Also, networks built with different types of sites help assure that maximum market potential can be reached at minimum expense.Large, high overhead sites serve expansive trade areas, while smaller prototypes suit niche populations, small in size and spatial extent.Heavily staffed store formats can be sited to serve consumers who require a high level of customer service, while self-service designs cater to those who prefer making a purchase with little fuss.Additionally, outlets can be selected to best fit the constraints posed by real estate availability and costs.

But while these multiple channels present unique opportunities, they present an even greater set of challenges to those who must plan their deployment.Determining how many units should be placed in a market and where they should be located is a complex issue in itself. When each site can take on a different form, even if this form is limited to a few choices, the planner is presented with a seemingly limitless set of choices for what the ultimate network of sites can become.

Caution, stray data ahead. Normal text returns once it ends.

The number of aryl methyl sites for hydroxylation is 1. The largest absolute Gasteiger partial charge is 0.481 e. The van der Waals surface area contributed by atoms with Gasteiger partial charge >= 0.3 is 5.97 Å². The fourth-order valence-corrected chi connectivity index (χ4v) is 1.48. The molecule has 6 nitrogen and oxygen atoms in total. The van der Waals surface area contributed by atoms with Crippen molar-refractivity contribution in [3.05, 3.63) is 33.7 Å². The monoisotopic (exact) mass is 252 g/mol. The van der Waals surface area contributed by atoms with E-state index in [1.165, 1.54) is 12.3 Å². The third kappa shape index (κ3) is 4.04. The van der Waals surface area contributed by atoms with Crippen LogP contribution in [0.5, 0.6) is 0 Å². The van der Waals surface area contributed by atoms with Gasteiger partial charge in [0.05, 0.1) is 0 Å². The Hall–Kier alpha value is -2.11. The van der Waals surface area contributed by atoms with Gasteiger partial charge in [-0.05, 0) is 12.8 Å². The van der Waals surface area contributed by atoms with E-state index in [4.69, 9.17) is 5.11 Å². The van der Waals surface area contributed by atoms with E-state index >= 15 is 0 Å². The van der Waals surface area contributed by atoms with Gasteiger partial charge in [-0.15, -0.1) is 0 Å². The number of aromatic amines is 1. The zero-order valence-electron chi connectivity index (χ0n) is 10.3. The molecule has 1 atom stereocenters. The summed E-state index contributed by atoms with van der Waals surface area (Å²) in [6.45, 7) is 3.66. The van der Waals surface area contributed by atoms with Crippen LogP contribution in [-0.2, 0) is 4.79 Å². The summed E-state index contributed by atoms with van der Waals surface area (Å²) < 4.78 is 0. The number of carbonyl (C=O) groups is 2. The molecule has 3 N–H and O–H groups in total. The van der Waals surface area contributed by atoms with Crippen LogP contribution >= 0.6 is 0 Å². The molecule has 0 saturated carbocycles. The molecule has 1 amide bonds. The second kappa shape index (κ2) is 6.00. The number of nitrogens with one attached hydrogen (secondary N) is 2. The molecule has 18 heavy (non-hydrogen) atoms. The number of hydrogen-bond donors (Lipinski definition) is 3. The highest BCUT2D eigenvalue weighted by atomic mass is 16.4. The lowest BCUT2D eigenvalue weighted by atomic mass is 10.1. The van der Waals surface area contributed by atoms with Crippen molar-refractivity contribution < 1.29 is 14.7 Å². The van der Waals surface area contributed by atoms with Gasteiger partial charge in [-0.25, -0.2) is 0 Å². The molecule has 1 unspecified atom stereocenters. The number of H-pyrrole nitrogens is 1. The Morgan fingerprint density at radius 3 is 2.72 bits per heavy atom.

Faced with the challenge of planning such a complex network of sites, the following steps are recommended: